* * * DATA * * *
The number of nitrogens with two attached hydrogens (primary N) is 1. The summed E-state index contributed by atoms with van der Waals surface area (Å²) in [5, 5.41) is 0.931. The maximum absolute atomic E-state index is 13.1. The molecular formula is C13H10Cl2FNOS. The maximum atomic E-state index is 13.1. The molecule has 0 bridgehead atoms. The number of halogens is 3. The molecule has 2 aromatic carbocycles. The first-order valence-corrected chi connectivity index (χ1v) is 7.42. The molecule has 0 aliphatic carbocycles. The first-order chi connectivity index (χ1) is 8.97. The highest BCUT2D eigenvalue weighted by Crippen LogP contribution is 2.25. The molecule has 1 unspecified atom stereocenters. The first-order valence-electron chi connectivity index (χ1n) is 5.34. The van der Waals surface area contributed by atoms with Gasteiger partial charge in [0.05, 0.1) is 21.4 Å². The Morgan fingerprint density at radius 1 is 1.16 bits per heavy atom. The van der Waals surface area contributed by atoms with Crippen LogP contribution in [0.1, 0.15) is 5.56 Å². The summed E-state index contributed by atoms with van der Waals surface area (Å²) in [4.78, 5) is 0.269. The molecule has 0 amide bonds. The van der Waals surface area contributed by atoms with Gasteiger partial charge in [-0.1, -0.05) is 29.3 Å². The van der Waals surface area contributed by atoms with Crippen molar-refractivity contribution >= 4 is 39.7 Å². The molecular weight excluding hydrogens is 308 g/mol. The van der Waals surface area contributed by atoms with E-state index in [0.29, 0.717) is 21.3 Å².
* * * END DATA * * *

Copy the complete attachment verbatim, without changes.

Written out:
The number of nitrogens with two attached hydrogens (primary N) is 1. The summed E-state index contributed by atoms with van der Waals surface area (Å²) in [5, 5.41) is 0.931. The maximum absolute atomic E-state index is 13.1. The molecular formula is C13H10Cl2FNOS. The maximum atomic E-state index is 13.1. The molecule has 0 bridgehead atoms. The number of halogens is 3. The molecule has 2 aromatic carbocycles. The first-order valence-corrected chi connectivity index (χ1v) is 7.42. The molecule has 0 aliphatic carbocycles. The first-order chi connectivity index (χ1) is 8.97. The highest BCUT2D eigenvalue weighted by Crippen LogP contribution is 2.25. The molecule has 1 unspecified atom stereocenters. The first-order valence-electron chi connectivity index (χ1n) is 5.34. The van der Waals surface area contributed by atoms with Gasteiger partial charge in [0.05, 0.1) is 21.4 Å². The Morgan fingerprint density at radius 1 is 1.16 bits per heavy atom. The van der Waals surface area contributed by atoms with Crippen LogP contribution in [0.1, 0.15) is 5.56 Å². The summed E-state index contributed by atoms with van der Waals surface area (Å²) in [4.78, 5) is 0.269. The molecule has 0 amide bonds. The van der Waals surface area contributed by atoms with Gasteiger partial charge in [-0.1, -0.05) is 29.3 Å². The van der Waals surface area contributed by atoms with Crippen molar-refractivity contribution >= 4 is 39.7 Å². The molecular weight excluding hydrogens is 308 g/mol. The van der Waals surface area contributed by atoms with E-state index in [0.29, 0.717) is 21.3 Å².